To obtain an underbalanced pressure condition, nitrogen gas can be injected into the drillstring. Simultaneous injection of liquids and gases leads to a highly dynamic flow system. During pipe connections, pressure transients can cause the bottomhole pressure to rise above the pore pressure of the reservoir or fall below the reservoir collapse pressure. Migration of gas during pipe connection and in-flow from the reservoir will also cause bottom-hole pressure changes.

This paper presents a methodology for controlling the bottom-hole pressure during pipe connection in gas dominant wells. The methodology incorporates a dynamic model of the well fluid flow and the well-reservoir dynamic interaction. Available control actions during the drilling process are the gas injection rate prior to the pipe connection and choke valve settings during the pipe connection. Measurement of the pump rates, pump pressures, choke pressure and the bottomhole pressure are also available to support the control actions. However, during pipe connections and in the event of transient signal failures, the bottomhole pressure measurements will be suppressed.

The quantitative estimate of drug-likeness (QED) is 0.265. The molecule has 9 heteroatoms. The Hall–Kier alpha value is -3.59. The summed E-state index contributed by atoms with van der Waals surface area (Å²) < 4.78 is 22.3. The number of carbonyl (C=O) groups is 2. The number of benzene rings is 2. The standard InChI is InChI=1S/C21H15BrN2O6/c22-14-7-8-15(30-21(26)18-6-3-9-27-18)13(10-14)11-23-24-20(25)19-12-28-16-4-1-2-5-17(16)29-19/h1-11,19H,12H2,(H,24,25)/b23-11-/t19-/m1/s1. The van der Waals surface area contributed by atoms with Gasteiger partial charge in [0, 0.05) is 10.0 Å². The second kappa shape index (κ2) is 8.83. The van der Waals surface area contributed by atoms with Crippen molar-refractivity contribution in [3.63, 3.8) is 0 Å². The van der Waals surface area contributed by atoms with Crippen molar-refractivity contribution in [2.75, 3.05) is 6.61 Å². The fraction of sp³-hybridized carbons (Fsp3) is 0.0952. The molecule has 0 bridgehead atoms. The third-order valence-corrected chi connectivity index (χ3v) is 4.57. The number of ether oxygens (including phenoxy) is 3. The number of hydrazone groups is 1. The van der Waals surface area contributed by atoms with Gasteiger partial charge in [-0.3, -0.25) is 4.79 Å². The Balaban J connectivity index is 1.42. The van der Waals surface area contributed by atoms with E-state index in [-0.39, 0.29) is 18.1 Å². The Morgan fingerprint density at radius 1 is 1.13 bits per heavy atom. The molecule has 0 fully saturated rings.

The control methodology used is based on a non-linear model predictive control system, which predicts the near-future behavior of the well, and uses these predictions to obtain the optimal choke settings and pump rates. The model parameters are calibrated using measurements from the well, to ensure that the model is suitable for the predictions.

A field based case with gas injection has been examined using this control methodology. The results indicate that model based control can be utilized in developing an automated and integrated pump rate and choke control system for underbalanced drilling operations.

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